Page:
The Above Average Odds Investing blog published a few days ago a lengthy write-up on Sandstorm Metals & Energy, a merchant bank that provides financing to resource companies in return for a percentage of future production (the so called streaming model). The company currently owns nine resource streams, and AAOI makes a compelling case that the value of these streams is significantly more than the current market cap of the company (140M with 40M in cash) as just the gas stream could in an optimistic scenario be worth roughly that much.
There are however two major problems: the company wants to grow, and is diluting existing share holders to achieve that goal. For example: the company increased last year the share count from 222M to 318M on the following terms:
On August 3, 2011, Sandstorm completed a public offering of 88,650,000 units at a price of C$0.55 per unit, for gross proceeds of C$48.8 million ($51.4 million). Each unit was comprised of one common share of the Company and one-half of one common share purchase warrant. Each whole warrant entitles the holder to purchase one common share at a price of $0.70 until December 23, 2012. In connection with this offering, the Company paid agent fees of C$2.9 million ($3.1 million), representing 6% of the gross proceeds.
It is for me almost impossible to see how this can be a good allocation of capital for existing share holders, because if the assets of the company are indeed significantly undervalued this is a very expensive way to raise capital, especially if warrants are also given away. Some quick math to show the point:
Assume for example that the intrinsic value of the resource streams is 300M instead of the 100M that the market is currently implying. With 222M shares outstanding this would imply an intrinsic value of CA$1.35/share. Issue 88.65M shares for net proceeds of 45.7M and the value per share drops to CA$1.11/share. If we now account for the dilution that would occur if the warrants are exercised the per share intrinsic value drops further to CA$1.06/share. That’s more than a 20% drop in value per share! The best investment the company could make is in it’s own shares, while it is doing the opposite.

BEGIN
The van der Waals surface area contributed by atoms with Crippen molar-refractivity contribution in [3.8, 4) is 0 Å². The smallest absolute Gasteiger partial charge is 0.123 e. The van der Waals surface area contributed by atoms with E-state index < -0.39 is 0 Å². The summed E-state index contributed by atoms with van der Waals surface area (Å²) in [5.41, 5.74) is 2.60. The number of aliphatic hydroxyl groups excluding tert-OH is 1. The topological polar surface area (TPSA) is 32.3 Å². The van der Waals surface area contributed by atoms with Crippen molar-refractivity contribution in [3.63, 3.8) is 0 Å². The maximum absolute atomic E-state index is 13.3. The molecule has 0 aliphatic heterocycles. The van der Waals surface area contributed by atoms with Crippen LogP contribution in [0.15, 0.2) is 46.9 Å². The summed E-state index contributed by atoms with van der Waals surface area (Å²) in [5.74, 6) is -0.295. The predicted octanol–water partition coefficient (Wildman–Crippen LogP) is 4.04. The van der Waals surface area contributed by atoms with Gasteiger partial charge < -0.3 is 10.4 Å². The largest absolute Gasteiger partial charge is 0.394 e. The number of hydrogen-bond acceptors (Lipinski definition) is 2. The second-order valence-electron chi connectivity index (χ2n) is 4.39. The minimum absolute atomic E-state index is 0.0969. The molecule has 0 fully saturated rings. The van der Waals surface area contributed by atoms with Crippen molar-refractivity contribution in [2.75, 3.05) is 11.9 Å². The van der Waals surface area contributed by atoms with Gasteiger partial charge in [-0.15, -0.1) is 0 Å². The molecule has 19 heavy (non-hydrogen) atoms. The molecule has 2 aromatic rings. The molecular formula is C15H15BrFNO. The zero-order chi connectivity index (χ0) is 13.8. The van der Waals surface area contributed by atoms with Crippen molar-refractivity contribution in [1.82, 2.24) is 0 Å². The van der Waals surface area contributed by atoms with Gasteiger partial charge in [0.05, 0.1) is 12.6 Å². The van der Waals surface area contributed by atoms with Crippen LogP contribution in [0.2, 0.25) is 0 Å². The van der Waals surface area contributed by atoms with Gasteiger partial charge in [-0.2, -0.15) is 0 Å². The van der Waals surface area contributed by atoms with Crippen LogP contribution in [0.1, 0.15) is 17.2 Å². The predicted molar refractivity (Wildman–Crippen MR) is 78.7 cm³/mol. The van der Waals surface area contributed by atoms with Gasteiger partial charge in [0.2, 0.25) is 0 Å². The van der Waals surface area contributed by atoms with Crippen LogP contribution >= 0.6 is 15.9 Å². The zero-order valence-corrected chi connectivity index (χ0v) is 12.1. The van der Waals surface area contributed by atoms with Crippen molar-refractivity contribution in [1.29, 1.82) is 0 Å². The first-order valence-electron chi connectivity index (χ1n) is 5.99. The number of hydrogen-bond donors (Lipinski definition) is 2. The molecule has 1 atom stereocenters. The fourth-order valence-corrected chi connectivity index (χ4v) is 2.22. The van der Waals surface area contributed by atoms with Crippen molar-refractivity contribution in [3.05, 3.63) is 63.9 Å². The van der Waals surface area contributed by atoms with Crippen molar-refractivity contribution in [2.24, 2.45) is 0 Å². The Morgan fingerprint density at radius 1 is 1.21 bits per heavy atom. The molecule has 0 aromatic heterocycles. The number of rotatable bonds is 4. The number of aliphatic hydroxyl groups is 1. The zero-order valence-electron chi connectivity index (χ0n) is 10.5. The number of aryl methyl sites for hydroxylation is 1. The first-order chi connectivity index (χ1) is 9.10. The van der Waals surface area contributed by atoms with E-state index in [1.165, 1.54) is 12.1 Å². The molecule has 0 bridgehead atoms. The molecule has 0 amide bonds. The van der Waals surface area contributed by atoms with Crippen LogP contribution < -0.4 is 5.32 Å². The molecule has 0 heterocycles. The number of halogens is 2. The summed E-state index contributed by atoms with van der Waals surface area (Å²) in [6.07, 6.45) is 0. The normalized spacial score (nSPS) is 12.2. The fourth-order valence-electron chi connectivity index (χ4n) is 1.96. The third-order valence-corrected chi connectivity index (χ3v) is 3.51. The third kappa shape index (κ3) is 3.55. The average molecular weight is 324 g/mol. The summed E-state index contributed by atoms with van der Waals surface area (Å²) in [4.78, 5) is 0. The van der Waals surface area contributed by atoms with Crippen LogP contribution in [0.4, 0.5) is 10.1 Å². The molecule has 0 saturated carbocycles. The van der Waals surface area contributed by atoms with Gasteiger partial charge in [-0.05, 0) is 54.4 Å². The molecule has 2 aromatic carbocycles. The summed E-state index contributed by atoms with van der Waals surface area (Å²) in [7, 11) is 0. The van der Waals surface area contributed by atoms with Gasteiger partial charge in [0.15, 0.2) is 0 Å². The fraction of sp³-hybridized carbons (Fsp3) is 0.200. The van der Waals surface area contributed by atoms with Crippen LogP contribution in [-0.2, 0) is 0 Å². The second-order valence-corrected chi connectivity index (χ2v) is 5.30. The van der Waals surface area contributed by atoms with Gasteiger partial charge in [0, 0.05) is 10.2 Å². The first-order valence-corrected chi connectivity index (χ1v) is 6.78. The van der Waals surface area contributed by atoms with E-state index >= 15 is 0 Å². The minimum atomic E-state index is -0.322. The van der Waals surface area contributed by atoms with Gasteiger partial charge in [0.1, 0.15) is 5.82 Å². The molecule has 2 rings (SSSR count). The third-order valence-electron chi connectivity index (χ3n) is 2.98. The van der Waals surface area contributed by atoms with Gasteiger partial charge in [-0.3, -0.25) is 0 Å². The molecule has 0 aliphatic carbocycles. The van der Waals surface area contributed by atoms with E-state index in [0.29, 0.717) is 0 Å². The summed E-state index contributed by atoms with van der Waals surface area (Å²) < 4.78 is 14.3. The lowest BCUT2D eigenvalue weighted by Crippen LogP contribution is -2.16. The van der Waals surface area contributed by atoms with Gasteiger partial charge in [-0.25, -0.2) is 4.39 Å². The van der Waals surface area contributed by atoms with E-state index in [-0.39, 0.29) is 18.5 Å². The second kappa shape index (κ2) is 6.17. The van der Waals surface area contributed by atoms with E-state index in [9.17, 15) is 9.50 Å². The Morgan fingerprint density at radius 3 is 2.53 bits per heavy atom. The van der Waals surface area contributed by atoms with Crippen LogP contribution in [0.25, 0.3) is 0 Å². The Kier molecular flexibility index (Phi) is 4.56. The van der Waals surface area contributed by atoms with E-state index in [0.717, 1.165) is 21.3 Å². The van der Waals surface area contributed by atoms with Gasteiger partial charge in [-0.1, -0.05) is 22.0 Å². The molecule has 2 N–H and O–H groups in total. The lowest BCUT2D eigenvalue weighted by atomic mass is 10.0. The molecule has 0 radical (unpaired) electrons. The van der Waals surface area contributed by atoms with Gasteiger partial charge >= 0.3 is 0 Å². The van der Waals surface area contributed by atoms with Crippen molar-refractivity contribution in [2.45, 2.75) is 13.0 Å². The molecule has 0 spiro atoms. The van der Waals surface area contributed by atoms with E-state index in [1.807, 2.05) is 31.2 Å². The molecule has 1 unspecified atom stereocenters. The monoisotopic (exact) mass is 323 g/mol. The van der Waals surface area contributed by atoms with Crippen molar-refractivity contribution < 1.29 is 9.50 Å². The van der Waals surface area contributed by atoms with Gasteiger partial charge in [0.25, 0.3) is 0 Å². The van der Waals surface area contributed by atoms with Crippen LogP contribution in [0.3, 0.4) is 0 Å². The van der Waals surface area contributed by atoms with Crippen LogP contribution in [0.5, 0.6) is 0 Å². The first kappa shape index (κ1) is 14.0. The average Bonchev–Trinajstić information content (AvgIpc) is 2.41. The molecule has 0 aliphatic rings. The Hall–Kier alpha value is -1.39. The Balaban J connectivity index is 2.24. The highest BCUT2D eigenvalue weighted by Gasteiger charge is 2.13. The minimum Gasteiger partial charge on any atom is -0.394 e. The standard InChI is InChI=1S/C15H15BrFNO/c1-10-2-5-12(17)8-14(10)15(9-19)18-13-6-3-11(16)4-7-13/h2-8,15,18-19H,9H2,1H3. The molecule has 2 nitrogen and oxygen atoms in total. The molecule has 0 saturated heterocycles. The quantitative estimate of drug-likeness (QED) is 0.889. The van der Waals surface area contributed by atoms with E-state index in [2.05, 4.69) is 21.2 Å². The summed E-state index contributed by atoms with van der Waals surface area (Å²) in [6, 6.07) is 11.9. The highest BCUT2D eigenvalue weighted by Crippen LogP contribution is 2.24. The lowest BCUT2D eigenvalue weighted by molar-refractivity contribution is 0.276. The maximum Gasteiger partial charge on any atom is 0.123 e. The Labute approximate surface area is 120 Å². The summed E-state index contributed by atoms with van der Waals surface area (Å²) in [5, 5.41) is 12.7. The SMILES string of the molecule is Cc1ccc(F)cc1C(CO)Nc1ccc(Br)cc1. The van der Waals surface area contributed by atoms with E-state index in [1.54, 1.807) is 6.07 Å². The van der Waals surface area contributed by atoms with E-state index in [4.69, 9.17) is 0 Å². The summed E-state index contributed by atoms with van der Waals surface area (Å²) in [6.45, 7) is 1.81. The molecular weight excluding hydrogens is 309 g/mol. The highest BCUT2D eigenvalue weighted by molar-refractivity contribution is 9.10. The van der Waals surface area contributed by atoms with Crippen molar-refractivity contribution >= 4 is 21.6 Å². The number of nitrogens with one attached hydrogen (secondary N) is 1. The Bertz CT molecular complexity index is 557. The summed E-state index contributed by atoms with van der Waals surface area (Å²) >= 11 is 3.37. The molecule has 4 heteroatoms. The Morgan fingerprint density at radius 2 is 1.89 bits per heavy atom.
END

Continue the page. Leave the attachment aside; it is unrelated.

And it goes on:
The second problem I see is that I don’t think that the streaming model offers a true competitive advantage above other types of financing available to resource companies. Sandstorm might be unique with the exclusive focus on the streaming model, but it’s simply a type of financing that sits somewhere between pure debt and pure equity. No reason to believe that on average this part of the capital structure offers abnormal risk/adjusted returns, and if that’s the case raising expensive capital is really inexcusable. You need to be able to redeploy the cash at very high rates if you want to make a case for dilution.
In my mind there are basically two conclusions possible: either SND.V is currently not undervalued and it prudently raising capital, or it is undervalued but it is not interested in maximizing shareholder value. Whatever the case: I’m not willing to invest.
The bookbookfund blog lists some additional concerns.
There seems to be quite the interest in these big discount to NAV.
Since AAB and SND are merchant banks investing in start-ups, would a measure of management’s competence be a measure of the NAV rise vs. an appropriate index. They may have over compensated executives, but if they are adding value it may justify it. Then you would still have to be comfortable in the index for comparison. Even the dilution could be justified today if they add a ton of value for shareholders in the future.
Interested to hear your thoughts. I have had both in the “to research” pile for several months, but have never really looked into it.
Also about URB, are you worried about it trading at a discount perpetually. I understand that a 50% discount is to much, but does it ever trade at NAV again? I also worry about another acquisition given the lack of substantial issuer bid and major NAV discount for so long.
Keep up the good work.
Benchmarking their performance is not easy. The problem is that they both have assets that aren’t straightforward shares in junior miners. AAB owns for example lots of warrants so if the underlying ‘benchmark’ would rise they have additional leverage. SND possibly also has a way different leverage characteristic than a straight equity investment since they are paying a fixed cost, which can be higher or lower than the cost of production for the company in question. It’s going to be really complicated to make a fair comparison, and if you don’t account things like leverage and you look at a period of rising commodity prices it’s easy to look good.
About URB, I don’t think it deserves to trade at NAV in its current form. With the high cost structure it’s a fundamentally unattractive product, but the attraction of the idea is imo that I’m pretty certain that the current discount is too high and unlike AAB and SND insiders cannot dilute you: you know exactly what the cost structure is. And good things can happen, the current share buy backs are pretty good way to enhance NAV/share, and maybe they will decide the wind down the fund at some point in the future. Not really something I’m betting on, but if you buy stuff cheap good things can happen.